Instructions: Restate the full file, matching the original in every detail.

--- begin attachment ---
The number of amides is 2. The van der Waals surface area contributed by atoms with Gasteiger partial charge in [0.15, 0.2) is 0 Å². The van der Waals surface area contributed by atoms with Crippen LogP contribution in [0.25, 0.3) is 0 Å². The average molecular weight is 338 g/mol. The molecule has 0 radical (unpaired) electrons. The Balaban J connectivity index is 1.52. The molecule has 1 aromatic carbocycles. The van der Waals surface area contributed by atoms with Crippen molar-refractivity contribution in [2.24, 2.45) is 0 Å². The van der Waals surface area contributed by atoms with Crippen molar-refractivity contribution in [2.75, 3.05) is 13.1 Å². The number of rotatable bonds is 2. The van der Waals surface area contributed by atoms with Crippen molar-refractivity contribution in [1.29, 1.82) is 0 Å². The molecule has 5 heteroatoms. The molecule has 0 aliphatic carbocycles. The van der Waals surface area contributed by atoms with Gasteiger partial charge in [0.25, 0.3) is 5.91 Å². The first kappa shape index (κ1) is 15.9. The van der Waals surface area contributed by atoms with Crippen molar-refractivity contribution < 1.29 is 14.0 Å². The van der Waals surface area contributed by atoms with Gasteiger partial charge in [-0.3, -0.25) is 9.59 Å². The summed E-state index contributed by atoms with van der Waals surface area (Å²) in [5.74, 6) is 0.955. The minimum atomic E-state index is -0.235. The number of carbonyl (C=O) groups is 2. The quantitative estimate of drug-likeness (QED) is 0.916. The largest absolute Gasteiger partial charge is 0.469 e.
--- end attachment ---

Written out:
The number of amides is 2. The van der Waals surface area contributed by atoms with Gasteiger partial charge in [0.15, 0.2) is 0 Å². The van der Waals surface area contributed by atoms with Crippen LogP contribution in [0.25, 0.3) is 0 Å². The average molecular weight is 338 g/mol. The molecule has 0 radical (unpaired) electrons. The Balaban J connectivity index is 1.52. The molecule has 1 aromatic carbocycles. The van der Waals surface area contributed by atoms with Crippen molar-refractivity contribution in [2.24, 2.45) is 0 Å². The van der Waals surface area contributed by atoms with Crippen molar-refractivity contribution in [2.75, 3.05) is 13.1 Å². The number of rotatable bonds is 2. The van der Waals surface area contributed by atoms with Crippen molar-refractivity contribution in [1.29, 1.82) is 0 Å². The molecule has 5 heteroatoms. The molecule has 0 aliphatic carbocycles. The van der Waals surface area contributed by atoms with Gasteiger partial charge in [0.25, 0.3) is 5.91 Å². The first kappa shape index (κ1) is 15.9. The van der Waals surface area contributed by atoms with Crippen molar-refractivity contribution < 1.29 is 14.0 Å². The van der Waals surface area contributed by atoms with Gasteiger partial charge in [-0.3, -0.25) is 9.59 Å². The summed E-state index contributed by atoms with van der Waals surface area (Å²) in [5.74, 6) is 0.955. The minimum atomic E-state index is -0.235. The number of carbonyl (C=O) groups is 2. The quantitative estimate of drug-likeness (QED) is 0.916. The largest absolute Gasteiger partial charge is 0.469 e.